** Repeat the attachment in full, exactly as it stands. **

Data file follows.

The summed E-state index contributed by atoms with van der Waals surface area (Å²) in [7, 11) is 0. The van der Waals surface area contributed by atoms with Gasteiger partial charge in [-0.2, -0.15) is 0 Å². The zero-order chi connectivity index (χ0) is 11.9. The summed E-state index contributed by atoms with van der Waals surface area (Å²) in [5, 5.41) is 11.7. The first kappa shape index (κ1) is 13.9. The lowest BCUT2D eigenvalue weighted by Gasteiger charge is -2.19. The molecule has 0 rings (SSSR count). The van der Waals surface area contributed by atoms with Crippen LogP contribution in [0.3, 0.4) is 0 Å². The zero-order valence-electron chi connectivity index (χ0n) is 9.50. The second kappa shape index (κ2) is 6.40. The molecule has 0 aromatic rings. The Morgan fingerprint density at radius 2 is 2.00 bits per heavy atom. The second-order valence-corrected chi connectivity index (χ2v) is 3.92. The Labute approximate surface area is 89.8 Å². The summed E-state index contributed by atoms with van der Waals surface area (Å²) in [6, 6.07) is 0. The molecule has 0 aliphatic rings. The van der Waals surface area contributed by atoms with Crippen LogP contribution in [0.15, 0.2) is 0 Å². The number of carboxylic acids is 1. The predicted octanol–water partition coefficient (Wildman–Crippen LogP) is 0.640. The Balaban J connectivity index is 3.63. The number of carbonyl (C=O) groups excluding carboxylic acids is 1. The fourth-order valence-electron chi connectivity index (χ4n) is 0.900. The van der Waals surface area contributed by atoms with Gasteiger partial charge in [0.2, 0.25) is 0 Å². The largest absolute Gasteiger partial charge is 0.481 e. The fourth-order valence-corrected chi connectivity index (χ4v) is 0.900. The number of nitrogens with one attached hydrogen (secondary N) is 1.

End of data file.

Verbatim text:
The summed E-state index contributed by atoms with van der Waals surface area (Å²) in [7, 11) is 0. The van der Waals surface area contributed by atoms with Gasteiger partial charge in [-0.2, -0.15) is 0 Å². The zero-order chi connectivity index (χ0) is 11.9. The summed E-state index contributed by atoms with van der Waals surface area (Å²) in [5, 5.41) is 11.7. The first kappa shape index (κ1) is 13.9. The lowest BCUT2D eigenvalue weighted by Gasteiger charge is -2.19. The molecule has 0 rings (SSSR count). The van der Waals surface area contributed by atoms with Crippen LogP contribution in [0.3, 0.4) is 0 Å². The zero-order valence-electron chi connectivity index (χ0n) is 9.50. The second kappa shape index (κ2) is 6.40. The molecule has 0 aromatic rings. The Morgan fingerprint density at radius 2 is 2.00 bits per heavy atom. The second-order valence-corrected chi connectivity index (χ2v) is 3.92. The Labute approximate surface area is 89.8 Å². The summed E-state index contributed by atoms with van der Waals surface area (Å²) in [6, 6.07) is 0. The molecule has 0 aliphatic rings. The van der Waals surface area contributed by atoms with Crippen LogP contribution in [0.15, 0.2) is 0 Å². The number of carboxylic acids is 1. The predicted octanol–water partition coefficient (Wildman–Crippen LogP) is 0.640. The Balaban J connectivity index is 3.63. The number of carbonyl (C=O) groups excluding carboxylic acids is 1. The fourth-order valence-electron chi connectivity index (χ4n) is 0.900. The van der Waals surface area contributed by atoms with Gasteiger partial charge in [0.2, 0.25) is 0 Å². The largest absolute Gasteiger partial charge is 0.481 e. The fourth-order valence-corrected chi connectivity index (χ4v) is 0.900. The number of nitrogens with one attached hydrogen (secondary N) is 1.